Book Review by Bud Gundy
There’s always value in reading about a way of life and culture that you know nothing about. Growing up in Ohio, I knew the Amish only as a mysterious and secretive group that lived out in the hinterlands – “Amish Country” we called it in Cleveland. As a child, it seemed a million miles away, both physically and philosophically. As an adult, you can get there inside of 30 minutes from where I grew up, and I no longer find religious extremism mysterious.
Ira Wagler is a fine and talented writer who brings the Amish family and community where he was raised to life in a very accessible way. It’s engrossing to read about the rituals of life and courtship, school and work, from a perspective that seems American but oddly distinct. It’s hardly a surprise – stripped of cultural touchstones, there’s a richness of experience to explore but also a chilling alienation.
Wagler’s older brothers chart his course early when they vanish into the night, an apparently not-uncommon occurrence in Amish families. Boys, eager to dispense with family drama, slip away when everyone else has gone to bed to flee the grueling work schedule and lack of opportunity. There’s just one course available – marriage, farm work and family. Ok, there are more – you can repair buggies or do something else that helps other Amish families live their lives without the benefit of technology, but let’s face it – it’s an automatic limit that boys and girls must accept.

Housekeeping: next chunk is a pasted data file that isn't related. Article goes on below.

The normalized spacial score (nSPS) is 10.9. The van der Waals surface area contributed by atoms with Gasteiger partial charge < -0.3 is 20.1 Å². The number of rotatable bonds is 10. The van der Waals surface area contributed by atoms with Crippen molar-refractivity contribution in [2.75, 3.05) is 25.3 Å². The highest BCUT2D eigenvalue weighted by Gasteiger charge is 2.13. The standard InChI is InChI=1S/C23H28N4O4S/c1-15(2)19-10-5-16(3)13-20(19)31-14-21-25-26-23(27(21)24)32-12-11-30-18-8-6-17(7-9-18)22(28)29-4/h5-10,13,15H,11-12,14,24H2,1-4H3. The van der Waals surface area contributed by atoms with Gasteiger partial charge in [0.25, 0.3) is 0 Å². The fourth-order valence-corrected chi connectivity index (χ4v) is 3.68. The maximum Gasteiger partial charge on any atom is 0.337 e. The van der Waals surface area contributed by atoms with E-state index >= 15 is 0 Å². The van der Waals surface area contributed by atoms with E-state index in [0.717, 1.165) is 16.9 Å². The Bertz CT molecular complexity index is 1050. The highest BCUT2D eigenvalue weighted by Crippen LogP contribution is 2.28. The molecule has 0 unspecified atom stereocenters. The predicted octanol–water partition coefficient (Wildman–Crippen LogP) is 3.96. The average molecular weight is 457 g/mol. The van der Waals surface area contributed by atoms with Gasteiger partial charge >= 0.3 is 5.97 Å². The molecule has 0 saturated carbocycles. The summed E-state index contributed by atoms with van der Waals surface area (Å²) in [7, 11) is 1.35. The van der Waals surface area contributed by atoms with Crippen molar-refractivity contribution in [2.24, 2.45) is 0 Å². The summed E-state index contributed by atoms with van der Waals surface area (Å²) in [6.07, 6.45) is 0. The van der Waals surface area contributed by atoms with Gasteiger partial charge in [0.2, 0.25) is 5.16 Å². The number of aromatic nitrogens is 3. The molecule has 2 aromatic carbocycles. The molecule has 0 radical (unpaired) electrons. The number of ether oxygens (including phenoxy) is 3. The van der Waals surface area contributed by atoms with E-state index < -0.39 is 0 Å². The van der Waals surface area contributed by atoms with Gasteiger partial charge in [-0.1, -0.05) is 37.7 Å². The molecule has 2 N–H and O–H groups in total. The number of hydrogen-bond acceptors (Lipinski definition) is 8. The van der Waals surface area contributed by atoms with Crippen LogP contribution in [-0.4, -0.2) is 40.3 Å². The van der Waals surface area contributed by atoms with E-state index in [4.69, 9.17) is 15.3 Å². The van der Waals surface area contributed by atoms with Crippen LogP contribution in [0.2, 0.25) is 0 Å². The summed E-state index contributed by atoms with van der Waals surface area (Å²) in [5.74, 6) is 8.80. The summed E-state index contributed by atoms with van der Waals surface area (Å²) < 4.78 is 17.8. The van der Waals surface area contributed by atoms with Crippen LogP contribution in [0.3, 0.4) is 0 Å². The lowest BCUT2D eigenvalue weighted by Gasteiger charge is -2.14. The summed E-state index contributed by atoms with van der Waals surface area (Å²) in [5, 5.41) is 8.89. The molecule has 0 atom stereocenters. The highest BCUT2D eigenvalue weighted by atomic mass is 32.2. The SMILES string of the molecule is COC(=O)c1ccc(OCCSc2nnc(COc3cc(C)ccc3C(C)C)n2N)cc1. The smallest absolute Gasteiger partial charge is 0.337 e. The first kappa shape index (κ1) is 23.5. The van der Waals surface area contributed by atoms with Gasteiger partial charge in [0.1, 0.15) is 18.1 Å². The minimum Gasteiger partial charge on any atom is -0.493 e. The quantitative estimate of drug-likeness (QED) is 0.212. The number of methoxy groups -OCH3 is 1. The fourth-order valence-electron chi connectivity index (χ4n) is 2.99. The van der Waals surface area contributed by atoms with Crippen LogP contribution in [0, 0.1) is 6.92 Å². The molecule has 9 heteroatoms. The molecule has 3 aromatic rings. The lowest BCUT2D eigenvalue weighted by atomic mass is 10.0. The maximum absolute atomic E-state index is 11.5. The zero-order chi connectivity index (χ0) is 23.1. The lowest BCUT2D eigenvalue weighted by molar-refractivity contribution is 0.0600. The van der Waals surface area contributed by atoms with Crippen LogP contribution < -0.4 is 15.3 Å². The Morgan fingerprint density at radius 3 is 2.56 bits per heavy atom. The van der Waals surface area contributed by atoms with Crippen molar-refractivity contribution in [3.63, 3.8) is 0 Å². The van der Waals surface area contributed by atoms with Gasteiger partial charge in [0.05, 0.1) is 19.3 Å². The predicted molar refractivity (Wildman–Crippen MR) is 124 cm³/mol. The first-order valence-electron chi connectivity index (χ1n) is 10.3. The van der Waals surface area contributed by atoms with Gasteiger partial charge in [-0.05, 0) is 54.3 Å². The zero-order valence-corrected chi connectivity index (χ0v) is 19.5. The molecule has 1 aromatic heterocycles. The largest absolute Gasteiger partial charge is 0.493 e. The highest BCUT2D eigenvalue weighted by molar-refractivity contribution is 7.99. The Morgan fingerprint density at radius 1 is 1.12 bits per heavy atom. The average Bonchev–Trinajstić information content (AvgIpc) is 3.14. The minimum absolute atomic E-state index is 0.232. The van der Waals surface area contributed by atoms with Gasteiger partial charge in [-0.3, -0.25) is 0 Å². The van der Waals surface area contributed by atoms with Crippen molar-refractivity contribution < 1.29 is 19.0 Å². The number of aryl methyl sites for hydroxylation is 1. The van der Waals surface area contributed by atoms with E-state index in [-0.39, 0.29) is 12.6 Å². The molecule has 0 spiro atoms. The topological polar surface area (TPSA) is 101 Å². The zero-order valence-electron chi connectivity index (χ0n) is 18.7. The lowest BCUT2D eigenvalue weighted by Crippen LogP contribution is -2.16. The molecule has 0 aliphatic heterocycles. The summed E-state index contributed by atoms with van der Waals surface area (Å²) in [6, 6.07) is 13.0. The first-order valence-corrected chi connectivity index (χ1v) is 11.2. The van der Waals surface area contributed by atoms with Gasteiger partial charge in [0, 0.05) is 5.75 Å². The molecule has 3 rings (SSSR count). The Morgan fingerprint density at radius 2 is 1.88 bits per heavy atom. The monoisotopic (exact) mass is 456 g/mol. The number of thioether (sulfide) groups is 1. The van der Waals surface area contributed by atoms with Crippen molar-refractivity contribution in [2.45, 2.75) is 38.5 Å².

Let's not even mention the unbearable isolation this must create for LGBT Amish people. Wagler doesn't, and it seems a blaring omission.
Wagler doesn’t accept these constraints, but neither does he outright reject this constrained way of life. He does flee, crushing his parents, but returns only to flee again. And again. I think he left something like four times, which sets up some really interesting religious conflict. Redemption is a powerful force in the Amish world, probably of necessity, and he takes advantage when he can (once he can’t – a really interesting story in itself.)
Wagler’s conflict eventually ensnares a young Amish girl who accepts his courtship and gladly agrees to marry him, only to make his final break with the Amish way of life more poignant, since the girl was committed to her family and community. It would be easy to condemn him for the way he uses this girl to test his own faith, but he was still just young enough to let him escape with only our regret, not our disgust with this somewhat underhanded method. Even at the time of writing this memoir, he doesn’t seem to be aware that this is a possibility, but lack of self-awareness is a common human failing of which we are all guilty.
I recommend this book to anyone interested in learning more about the Amish.